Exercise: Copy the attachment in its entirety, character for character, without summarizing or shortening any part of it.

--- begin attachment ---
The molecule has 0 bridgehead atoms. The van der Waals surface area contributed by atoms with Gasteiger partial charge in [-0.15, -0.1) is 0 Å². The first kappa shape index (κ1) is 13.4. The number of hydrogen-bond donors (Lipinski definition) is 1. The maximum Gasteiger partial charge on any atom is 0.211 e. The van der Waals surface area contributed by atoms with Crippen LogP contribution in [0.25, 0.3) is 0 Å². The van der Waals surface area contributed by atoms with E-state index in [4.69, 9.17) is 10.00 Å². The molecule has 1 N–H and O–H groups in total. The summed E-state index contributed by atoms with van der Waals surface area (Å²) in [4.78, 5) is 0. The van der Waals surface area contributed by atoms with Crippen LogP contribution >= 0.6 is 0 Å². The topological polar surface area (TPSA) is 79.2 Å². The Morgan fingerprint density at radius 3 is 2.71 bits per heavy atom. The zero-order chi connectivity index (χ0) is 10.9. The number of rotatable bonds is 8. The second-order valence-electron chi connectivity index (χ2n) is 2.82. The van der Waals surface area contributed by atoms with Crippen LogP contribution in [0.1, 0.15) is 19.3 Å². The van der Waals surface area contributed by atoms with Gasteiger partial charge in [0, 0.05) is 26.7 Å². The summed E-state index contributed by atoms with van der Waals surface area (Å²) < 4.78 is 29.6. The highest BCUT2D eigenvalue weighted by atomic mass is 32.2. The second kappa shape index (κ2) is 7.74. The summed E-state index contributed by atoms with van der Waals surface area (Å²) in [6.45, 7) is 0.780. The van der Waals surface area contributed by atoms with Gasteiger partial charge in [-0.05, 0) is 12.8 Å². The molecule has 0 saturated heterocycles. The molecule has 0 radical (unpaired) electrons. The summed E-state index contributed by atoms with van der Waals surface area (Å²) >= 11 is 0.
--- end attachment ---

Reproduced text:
The molecule has 0 bridgehead atoms. The van der Waals surface area contributed by atoms with Gasteiger partial charge in [-0.15, -0.1) is 0 Å². The first kappa shape index (κ1) is 13.4. The number of hydrogen-bond donors (Lipinski definition) is 1. The maximum Gasteiger partial charge on any atom is 0.211 e. The van der Waals surface area contributed by atoms with Crippen LogP contribution in [0.25, 0.3) is 0 Å². The van der Waals surface area contributed by atoms with E-state index in [4.69, 9.17) is 10.00 Å². The molecule has 1 N–H and O–H groups in total. The summed E-state index contributed by atoms with van der Waals surface area (Å²) in [4.78, 5) is 0. The van der Waals surface area contributed by atoms with Crippen LogP contribution >= 0.6 is 0 Å². The topological polar surface area (TPSA) is 79.2 Å². The Morgan fingerprint density at radius 3 is 2.71 bits per heavy atom. The zero-order chi connectivity index (χ0) is 10.9. The number of rotatable bonds is 8. The second-order valence-electron chi connectivity index (χ2n) is 2.82. The van der Waals surface area contributed by atoms with Crippen LogP contribution in [0.1, 0.15) is 19.3 Å². The van der Waals surface area contributed by atoms with Gasteiger partial charge in [0, 0.05) is 26.7 Å². The summed E-state index contributed by atoms with van der Waals surface area (Å²) < 4.78 is 29.6. The highest BCUT2D eigenvalue weighted by atomic mass is 32.2. The second kappa shape index (κ2) is 7.74. The summed E-state index contributed by atoms with van der Waals surface area (Å²) in [6.45, 7) is 0.780. The van der Waals surface area contributed by atoms with Gasteiger partial charge in [-0.05, 0) is 12.8 Å². The molecule has 0 saturated heterocycles. The molecule has 0 radical (unpaired) electrons. The summed E-state index contributed by atoms with van der Waals surface area (Å²) >= 11 is 0.